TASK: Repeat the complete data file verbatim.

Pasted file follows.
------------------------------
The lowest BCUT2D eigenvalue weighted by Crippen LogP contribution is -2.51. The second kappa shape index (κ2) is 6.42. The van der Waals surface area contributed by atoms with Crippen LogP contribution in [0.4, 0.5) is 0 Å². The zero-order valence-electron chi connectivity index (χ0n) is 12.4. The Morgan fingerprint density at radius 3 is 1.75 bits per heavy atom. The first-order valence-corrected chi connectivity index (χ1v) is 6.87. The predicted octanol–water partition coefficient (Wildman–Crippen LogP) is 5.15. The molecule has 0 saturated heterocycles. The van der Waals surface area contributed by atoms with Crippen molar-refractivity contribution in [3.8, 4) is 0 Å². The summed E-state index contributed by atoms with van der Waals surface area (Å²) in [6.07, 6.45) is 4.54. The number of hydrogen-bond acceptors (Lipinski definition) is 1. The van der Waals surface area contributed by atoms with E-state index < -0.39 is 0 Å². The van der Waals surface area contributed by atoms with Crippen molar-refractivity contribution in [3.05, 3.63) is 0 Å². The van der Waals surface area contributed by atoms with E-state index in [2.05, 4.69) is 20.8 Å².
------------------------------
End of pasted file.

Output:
The lowest BCUT2D eigenvalue weighted by Crippen LogP contribution is -2.51. The second kappa shape index (κ2) is 6.42. The van der Waals surface area contributed by atoms with Crippen LogP contribution in [0.4, 0.5) is 0 Å². The zero-order valence-electron chi connectivity index (χ0n) is 12.4. The Morgan fingerprint density at radius 3 is 1.75 bits per heavy atom. The first-order valence-corrected chi connectivity index (χ1v) is 6.87. The predicted octanol–water partition coefficient (Wildman–Crippen LogP) is 5.15. The molecule has 0 saturated heterocycles. The van der Waals surface area contributed by atoms with Crippen molar-refractivity contribution in [3.8, 4) is 0 Å². The summed E-state index contributed by atoms with van der Waals surface area (Å²) in [6.07, 6.45) is 4.54. The number of hydrogen-bond acceptors (Lipinski definition) is 1. The van der Waals surface area contributed by atoms with E-state index < -0.39 is 0 Å². The van der Waals surface area contributed by atoms with Crippen molar-refractivity contribution in [3.05, 3.63) is 0 Å². The van der Waals surface area contributed by atoms with E-state index in [2.05, 4.69) is 20.8 Å².